Care-A-Van is a volunteer experience that surprises me every time I go. I see new faces each week, and hear new stories, while still enduring the presence of those who come regularly. Last week when I gave out “iced tea, lemonade, or both?” I met a woman who used to be addicted to meth.
After we had run out of sandwiches she began talking to me about her life. She was not trying to prove her validity for experiencing homelessness nor was she throwing herself a pity party. This woman just wanted someone to listen. She told me about how she had terrible tooth problems (I saw her later that week at Health Care for the Homeless for that issue), and that she was in pain constantly. She admitted that her physical and emotional hurting was a consequence of her own actions. This took me by surprise because most people in her situation blame others. They blame society for forcing them into that hole. They hold their bad parents responsible or that one teacher in high school who made their life a living Hell. This woman however did not. Grant it, some of those influences may have affected her negative decisions (she did not get into detail with this), but she could have said no and rose above the stereotype.
The woman was pleasurably drinking her Arnold Palmer and telling me about how some of her teeth have randomly fallen out, and she needs a few more pulled. She also told me that she has had relapses, moments in her life she is not proud of. Those relapses further encouraged her to continue with abstinence from meth. The drug ruined her life. Her daughter does not speak to her, her health has decreased significantly, and she replaced meth with another addictive drug; cigarettes. As she lit one in front of me she prefaced the first drag with, “well and on to the next killing drug”.
I felt it strange that she knew cigarettes will cause her health to decline even further, when the whole reason she stopped meth was to get her life back on track. Although they do say it is easier to replace an addictive drug with a ‘healthier’ addiction, like cigarettes. I really despise the use of cigarettes as they are dangerous, deadly, and negatively affect the people around them. Surprisingly however, I accepted her smoking. When I thought of the alternative, it made me shudder. The woman was making small steps to a better life.
She also relished in the fact that she was going to see her daughter in a few weeks for the first time in years. After she was definitely on the right track for herself, and not for the façade of others, her daughter agreed to see her. I was so happy for my Care-A-Van guest. Family is an important aspect in anyone’s life and it was wonderful that the woman could have that in her life again.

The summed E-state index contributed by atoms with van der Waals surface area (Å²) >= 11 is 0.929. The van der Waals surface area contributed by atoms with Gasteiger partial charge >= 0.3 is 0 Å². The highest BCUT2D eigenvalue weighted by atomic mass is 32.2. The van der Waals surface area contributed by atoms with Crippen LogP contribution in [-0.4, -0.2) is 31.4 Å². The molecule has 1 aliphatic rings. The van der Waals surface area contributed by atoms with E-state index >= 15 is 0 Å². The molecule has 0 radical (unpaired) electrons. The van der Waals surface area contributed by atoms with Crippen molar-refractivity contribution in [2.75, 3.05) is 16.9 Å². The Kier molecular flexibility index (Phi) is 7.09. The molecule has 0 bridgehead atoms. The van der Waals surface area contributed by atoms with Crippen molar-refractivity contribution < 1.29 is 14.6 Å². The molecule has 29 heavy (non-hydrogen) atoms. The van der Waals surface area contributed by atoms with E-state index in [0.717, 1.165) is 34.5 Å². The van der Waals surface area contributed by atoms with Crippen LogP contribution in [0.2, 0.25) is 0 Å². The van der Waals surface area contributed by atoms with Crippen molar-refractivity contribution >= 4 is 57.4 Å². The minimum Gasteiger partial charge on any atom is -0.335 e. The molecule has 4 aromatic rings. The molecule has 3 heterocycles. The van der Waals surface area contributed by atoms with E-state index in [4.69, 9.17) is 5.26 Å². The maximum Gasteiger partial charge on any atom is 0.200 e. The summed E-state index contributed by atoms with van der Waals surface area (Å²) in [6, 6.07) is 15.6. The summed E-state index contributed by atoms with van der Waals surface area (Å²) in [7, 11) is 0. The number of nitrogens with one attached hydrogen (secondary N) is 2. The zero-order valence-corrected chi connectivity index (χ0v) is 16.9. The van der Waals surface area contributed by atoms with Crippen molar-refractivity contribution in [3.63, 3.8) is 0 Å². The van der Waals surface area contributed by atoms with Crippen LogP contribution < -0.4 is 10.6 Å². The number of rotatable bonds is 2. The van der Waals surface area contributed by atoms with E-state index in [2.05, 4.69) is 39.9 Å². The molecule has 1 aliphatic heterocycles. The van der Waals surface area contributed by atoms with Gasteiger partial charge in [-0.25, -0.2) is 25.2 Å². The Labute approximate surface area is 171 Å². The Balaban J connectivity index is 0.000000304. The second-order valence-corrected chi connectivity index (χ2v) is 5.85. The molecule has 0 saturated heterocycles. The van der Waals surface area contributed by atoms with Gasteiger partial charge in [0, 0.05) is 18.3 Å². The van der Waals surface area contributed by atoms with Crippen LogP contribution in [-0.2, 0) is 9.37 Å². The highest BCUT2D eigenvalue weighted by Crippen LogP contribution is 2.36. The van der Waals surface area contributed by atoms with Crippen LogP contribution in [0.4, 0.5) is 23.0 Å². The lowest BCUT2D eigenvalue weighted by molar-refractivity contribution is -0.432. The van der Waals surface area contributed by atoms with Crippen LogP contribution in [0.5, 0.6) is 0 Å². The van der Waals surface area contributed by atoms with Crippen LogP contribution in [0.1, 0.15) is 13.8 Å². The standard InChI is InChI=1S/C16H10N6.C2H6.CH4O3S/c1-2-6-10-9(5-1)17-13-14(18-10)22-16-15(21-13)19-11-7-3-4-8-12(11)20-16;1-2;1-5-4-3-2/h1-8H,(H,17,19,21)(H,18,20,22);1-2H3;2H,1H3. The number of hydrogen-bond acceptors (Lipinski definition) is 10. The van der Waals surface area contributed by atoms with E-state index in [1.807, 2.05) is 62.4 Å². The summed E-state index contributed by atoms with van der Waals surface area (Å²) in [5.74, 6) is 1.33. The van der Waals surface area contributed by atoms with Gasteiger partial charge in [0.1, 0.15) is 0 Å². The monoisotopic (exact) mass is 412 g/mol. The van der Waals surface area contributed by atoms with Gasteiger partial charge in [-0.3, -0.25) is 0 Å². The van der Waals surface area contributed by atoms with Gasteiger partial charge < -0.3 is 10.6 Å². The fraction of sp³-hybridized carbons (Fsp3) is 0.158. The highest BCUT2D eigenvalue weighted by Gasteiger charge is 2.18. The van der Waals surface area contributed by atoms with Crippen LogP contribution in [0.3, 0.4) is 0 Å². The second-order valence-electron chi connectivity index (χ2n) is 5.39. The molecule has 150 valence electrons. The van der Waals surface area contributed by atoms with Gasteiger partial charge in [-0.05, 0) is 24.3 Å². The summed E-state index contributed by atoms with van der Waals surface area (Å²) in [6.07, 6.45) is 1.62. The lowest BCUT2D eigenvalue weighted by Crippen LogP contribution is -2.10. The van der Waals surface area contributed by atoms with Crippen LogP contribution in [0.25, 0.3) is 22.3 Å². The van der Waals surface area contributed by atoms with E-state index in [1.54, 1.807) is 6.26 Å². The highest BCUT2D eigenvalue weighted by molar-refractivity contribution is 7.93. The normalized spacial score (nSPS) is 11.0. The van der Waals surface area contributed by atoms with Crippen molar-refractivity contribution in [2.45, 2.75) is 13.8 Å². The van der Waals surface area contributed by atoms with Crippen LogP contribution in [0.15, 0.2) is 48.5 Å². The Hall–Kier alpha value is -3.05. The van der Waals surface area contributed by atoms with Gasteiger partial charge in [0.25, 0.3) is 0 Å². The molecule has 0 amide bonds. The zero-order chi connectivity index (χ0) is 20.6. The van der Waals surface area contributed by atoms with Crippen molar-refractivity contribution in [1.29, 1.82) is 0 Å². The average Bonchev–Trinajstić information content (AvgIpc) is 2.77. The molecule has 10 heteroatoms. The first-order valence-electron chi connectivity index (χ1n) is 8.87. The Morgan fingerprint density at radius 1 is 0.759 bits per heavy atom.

My experience with this woman reminded me of the article by the Baltimore Sun called “Serving Up Hope; Noted Chef Galen Sampson Offers Help for Troubled Lives by Teaching Culinary Skills”. In the news story, a couple runs Dogwood Deli and invites addicts to work there, and save people because of this. The two employees mentioned are Jennifer Brock and Tyrone Lewis. Both are recovering addicts who found the deli through a recovery program, and now hold a steady job.
It is hard to first realize the addiction is a problem. It is then even more difficult to want to get help, and then actually seek it. Jennifer, Tyrone, and the woman at Care-A-Van are the lucky few to come past their addictions and save their lives. The article did not mention what the employees were addicted to but if it is anything like meth, all three probably had a terrible time stopping. They chose to better their lives, health, and relationships with others by quitting their drugs and living to the fullest.
There are many stereotypes surrounding addicts, such as low-life, brain dead, or hopeless. These three amazing real life people leaped over those assumptions and saved themselves. I was thankful to have met one of them as it inspired me to appreciate what I have and never take anything for granted. Maybe the consistent Care-A-Van has been a tremendous help in her recovery process, and my famous Arnolt Palmers have helped someone in the tiniest way But that small way can make all the difference.